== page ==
From Muhammad Ali to Rex Ryan: Does Trash Talking Accomplish Anything in Sports?

Terri BeyCorrespondent IJanuary 6, 2011

CINCINNATI, OH - DECEMBER 05: Terrell Owens #81 of the Cincinnati Bengals runs with the ball during the NFL game against the New Orleans Saints at Paul Brown Stadium on December 5, 2010 in Cincinnati, Ohio.  The Saints won 34-30.  (Photo by Andy Lyons/Getty Images)
Andy Lyons/Getty Images

In this column, I have decided to discuss the topic of trash talking. Athletes have participated in trash talking in just about all sports for decades.

Boxer Muhammad Ali, for example, was the master of it. He also backed it up as well. Fans of course trash-talk other fans, and even head coaches, most notably Jets Head Coach Rex Ryan, are getting in on the act.

My issue is whether trash talking really accomplishes anything, or is it what it is...just trash?

I may be just a little bit old-fashioned when it comes to sports, but I honestly never understood trash talking. I can understand a little good natured ribbing. I can understand the usual "My team is going to kick your team's ass."

I can understand people saying, "My quarterback is the best."  I understand things like that.  I understand fans, coaches and players having CONFIDENCE.  That is understandable and expected. What team DOESN'T have confidence?

My issue with trash talking, at least with the modern day fans and athletes, is that a lot of it has become mean spirited and pretty silly. I hear a lot of fans saying that they hope that an athlete gets injured or they are happy that an athlete is injured.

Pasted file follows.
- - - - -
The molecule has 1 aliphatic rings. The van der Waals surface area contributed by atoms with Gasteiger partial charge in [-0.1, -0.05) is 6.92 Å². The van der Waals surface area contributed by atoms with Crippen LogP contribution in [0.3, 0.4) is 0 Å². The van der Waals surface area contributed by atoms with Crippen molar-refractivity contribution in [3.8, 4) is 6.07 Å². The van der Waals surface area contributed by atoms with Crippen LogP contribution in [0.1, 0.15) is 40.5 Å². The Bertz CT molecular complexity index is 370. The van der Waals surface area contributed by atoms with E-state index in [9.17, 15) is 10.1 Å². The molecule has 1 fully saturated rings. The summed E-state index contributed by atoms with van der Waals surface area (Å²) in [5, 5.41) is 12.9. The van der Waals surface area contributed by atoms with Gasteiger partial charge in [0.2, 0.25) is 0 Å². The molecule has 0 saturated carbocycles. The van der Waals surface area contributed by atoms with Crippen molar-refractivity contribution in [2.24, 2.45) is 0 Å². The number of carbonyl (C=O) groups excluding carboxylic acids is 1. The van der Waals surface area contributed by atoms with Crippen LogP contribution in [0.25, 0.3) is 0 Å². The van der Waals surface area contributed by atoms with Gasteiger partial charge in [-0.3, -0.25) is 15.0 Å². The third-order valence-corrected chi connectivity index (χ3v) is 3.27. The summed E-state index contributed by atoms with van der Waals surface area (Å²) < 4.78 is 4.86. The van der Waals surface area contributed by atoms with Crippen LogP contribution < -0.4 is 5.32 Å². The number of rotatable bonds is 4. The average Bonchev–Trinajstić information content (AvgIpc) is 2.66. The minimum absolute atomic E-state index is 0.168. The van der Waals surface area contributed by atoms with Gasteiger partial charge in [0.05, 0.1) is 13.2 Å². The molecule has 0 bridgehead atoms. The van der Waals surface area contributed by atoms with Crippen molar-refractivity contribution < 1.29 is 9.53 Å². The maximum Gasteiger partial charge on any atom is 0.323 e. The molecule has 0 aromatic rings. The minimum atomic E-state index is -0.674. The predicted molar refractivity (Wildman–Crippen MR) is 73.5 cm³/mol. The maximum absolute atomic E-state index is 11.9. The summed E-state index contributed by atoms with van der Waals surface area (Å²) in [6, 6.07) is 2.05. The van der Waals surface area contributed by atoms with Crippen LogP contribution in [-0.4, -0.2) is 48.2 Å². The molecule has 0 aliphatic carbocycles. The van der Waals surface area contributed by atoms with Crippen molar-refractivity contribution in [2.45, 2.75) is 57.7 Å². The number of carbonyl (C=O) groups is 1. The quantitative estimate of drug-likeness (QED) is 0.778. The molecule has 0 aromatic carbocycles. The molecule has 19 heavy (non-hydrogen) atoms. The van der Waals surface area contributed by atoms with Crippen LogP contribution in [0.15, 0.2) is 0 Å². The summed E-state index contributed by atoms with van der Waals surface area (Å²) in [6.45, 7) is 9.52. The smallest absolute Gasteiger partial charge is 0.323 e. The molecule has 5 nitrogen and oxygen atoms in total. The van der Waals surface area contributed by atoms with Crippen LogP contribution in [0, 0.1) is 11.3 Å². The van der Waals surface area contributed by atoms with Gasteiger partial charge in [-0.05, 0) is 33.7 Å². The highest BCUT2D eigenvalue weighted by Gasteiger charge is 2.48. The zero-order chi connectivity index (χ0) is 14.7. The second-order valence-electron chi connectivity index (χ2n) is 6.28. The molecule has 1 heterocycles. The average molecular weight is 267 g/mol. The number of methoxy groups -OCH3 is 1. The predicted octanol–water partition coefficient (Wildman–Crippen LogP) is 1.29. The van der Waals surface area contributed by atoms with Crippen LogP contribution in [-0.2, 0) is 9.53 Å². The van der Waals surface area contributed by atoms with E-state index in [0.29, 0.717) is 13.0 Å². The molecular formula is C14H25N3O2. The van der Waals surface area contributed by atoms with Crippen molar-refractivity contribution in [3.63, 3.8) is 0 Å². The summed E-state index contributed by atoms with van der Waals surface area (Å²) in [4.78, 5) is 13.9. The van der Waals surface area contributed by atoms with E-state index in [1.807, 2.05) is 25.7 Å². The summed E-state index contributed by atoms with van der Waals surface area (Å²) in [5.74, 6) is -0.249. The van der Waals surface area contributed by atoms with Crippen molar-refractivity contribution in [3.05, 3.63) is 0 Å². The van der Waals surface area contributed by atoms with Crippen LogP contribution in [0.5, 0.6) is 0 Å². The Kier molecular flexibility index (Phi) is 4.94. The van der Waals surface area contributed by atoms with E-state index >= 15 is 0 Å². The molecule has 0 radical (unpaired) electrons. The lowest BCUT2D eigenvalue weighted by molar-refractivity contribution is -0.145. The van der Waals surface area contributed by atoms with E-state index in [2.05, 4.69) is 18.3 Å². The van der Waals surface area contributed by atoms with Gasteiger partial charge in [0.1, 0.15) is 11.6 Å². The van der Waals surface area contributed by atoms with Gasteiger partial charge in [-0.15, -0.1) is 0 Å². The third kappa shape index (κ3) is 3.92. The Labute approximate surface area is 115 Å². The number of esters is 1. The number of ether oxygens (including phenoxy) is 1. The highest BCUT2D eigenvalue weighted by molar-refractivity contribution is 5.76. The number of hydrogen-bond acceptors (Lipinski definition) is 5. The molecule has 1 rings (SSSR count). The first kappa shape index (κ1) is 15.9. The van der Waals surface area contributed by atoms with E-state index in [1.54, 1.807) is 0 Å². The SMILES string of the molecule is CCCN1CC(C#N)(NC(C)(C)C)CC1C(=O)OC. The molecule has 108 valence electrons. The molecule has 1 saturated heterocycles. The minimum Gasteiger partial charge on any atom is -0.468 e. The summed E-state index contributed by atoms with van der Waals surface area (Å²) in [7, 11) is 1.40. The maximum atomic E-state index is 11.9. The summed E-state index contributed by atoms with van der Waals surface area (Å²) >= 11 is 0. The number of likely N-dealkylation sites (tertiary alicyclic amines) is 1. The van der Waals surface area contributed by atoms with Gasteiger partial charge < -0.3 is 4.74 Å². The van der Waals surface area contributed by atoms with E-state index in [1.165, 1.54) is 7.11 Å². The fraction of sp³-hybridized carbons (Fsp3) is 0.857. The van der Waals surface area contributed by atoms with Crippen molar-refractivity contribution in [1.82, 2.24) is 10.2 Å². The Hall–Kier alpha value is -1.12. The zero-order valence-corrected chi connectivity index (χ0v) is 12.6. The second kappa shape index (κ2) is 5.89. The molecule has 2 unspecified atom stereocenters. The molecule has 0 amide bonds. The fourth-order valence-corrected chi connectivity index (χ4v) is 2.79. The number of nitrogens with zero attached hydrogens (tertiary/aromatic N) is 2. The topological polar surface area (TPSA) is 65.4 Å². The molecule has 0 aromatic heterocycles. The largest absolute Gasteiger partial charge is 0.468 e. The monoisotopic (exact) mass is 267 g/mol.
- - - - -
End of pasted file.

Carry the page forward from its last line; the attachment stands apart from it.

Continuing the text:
I mean, what kind of sick person do you have be to say something like that? I also hear athletes just running their yaps saying just stupid stuff either in the media or on Twitter.

One example is Bengals wide receiver Terrell Owens. Earlier this season, he called Steelers QB Ben Roethlisberger "soft" after Ben broke his nose in the Ravens game.

Owens then made fun of Ben for playing on a broken ankle, and said that he came back early from a broken leg.

What Owens failed to mention was that he alligator-armed a pass that Carson Palmer threw him in the Colts game that got picked off. However, in Owens' mind, Ben is "soft" for staying in the game against the Ravens. Right.

Jets Head Coach Rex Ryan is another example of this trash talking. Now mind you, his father is Buddy Ryan, so as the saying goes, the apple does not fall far from the tree, but some of the things he says, I don't know if I would want a head coach saying.

He has said in the past that he won't kiss Patriots Head Coach Bellichick's rings, and this season, it was more of the same.

Before the Monday Night Football showdown on Dec. 6, he said he was going to go into Foxborough and "kick Belichick's ass."  A funny thing happened on the way to Foxborough. The Patriots won 45-3.

It is my opinion that there has to be some sort of confidence issue going on here. I mean, why do you need to trash talk? If you believe in your abilities as a player, or as a head coach, you believe in your team, I just don't think you need to trash talk.

There are plenty of other examples I could have used here. I even see this nonsense in horse racing. Big Brown trainer Dick Dutrow Jr. did some trash talking about his horse.

Fans of champion mare Zenyatta went on the Internet trash talking and slamming poor Rachel Alexandra and Blame.  Why?  If you believed in the horse, there is no need to trash talk.

I am just not a fan of trash talking.  I am a fan of the adage: Shut up and play.